Figure 3. 

Metric task: Negativity elicited by the critical main verb in the syntactic, the metric, and the double violation conditions. Waveforms show the average for correct and the particular violation condition from 100 msec prior to the item onset up to 1500 msec.

Figure 3. 

Metric task: Negativity elicited by the critical main verb in the syntactic, the metric, and the double violation conditions. Waveforms show the average for correct and the particular violation condition from 100 msec prior to the item onset up to 1500 msec.

In sum, negativities elicited in the metric and double violation condition have an earlier onset than the syntactically evoked negativity, and start bilaterally before shifting to the left hemisphere. The syntactically evoked negativity was left-lateralized right from the start (Table 2).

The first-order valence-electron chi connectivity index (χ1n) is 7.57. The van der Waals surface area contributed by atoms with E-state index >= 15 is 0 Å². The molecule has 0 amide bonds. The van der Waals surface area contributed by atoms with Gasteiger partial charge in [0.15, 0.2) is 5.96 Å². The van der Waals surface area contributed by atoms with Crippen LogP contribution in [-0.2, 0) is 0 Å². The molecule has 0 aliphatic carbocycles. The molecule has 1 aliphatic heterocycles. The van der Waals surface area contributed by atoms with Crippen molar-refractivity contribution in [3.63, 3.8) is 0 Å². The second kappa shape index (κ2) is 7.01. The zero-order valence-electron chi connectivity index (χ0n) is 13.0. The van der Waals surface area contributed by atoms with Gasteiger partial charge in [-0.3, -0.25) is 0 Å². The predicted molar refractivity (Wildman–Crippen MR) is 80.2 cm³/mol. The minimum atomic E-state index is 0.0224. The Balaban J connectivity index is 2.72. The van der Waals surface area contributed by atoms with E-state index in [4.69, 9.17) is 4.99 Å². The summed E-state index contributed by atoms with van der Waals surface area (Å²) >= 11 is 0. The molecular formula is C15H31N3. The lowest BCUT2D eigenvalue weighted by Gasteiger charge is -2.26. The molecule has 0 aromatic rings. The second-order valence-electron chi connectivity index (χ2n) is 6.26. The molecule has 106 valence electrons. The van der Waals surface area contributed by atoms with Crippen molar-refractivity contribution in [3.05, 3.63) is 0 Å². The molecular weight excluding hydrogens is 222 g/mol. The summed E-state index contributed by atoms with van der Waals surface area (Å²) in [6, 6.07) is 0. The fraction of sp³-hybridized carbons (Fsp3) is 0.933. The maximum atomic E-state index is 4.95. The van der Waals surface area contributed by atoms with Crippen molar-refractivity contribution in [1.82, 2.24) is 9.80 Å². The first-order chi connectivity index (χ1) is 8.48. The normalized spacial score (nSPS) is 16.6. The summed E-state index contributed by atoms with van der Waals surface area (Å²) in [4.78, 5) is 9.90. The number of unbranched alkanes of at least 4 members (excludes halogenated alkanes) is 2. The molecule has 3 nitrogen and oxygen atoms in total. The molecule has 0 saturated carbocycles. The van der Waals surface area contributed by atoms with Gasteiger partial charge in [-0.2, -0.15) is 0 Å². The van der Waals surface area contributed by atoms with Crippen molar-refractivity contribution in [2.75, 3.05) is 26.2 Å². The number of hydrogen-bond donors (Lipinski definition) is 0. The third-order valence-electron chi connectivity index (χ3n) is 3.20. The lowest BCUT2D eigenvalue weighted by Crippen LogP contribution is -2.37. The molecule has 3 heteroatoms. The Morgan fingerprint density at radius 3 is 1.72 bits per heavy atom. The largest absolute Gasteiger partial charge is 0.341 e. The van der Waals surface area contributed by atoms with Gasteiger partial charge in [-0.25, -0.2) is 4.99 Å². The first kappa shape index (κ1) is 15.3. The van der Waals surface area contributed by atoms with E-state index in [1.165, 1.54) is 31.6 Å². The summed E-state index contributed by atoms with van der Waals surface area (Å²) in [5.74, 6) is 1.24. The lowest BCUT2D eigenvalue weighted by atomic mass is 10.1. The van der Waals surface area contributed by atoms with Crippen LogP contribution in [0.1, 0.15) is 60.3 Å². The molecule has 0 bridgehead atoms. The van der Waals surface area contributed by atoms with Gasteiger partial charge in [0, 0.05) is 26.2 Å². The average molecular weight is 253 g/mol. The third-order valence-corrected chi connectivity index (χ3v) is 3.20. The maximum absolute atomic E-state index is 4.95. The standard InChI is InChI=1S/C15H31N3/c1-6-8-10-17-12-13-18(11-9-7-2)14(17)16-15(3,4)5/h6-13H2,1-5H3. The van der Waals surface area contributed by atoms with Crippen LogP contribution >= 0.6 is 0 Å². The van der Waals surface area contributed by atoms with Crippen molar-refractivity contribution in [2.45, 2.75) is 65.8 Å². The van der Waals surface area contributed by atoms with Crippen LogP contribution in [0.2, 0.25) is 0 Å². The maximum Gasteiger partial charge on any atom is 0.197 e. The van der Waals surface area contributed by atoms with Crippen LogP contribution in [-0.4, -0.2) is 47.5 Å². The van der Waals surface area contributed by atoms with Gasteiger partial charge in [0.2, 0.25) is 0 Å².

Table 2. 

Metric Task: ANOVA of Mean ERP Amplitudes in 200 to 450 and 600 to 850 msec Latency Range (Negativity)


Source
df
F
p
Omnibus ANOVA 
Overall Con × Win 3, 69 13.51 <.001 
Con × Win × Hemi 3, 69 2.98 .05 
 
200 to 450 msec 
Corr vs. Met Con 1, 23 25.43 <.001 
Corr vs. Double Con 1, 23 4.88 <.06 
 
600 to 850 msec 
 Con × Hemi 3, 69 4.37 <.01 
 
600 to 850 msec Left 
Corr vs. Syn Con 1, 23 19.39 <.001 
Corr vs. Met Con 1, 23 5.62 <.01 
Corr vs. Double Con 1, 23 11.34 <.001 

Source
df
F
p
Omnibus ANOVA 
Overall Con × Win 3, 69 13.51 <.001 
Con × Win × Hemi 3, 69 2.98 .05 
 
200 to 450 msec 
Corr vs. Met Con 1, 23 25.43 <.001 
Corr vs. Double Con 1, 23 4.88 <.06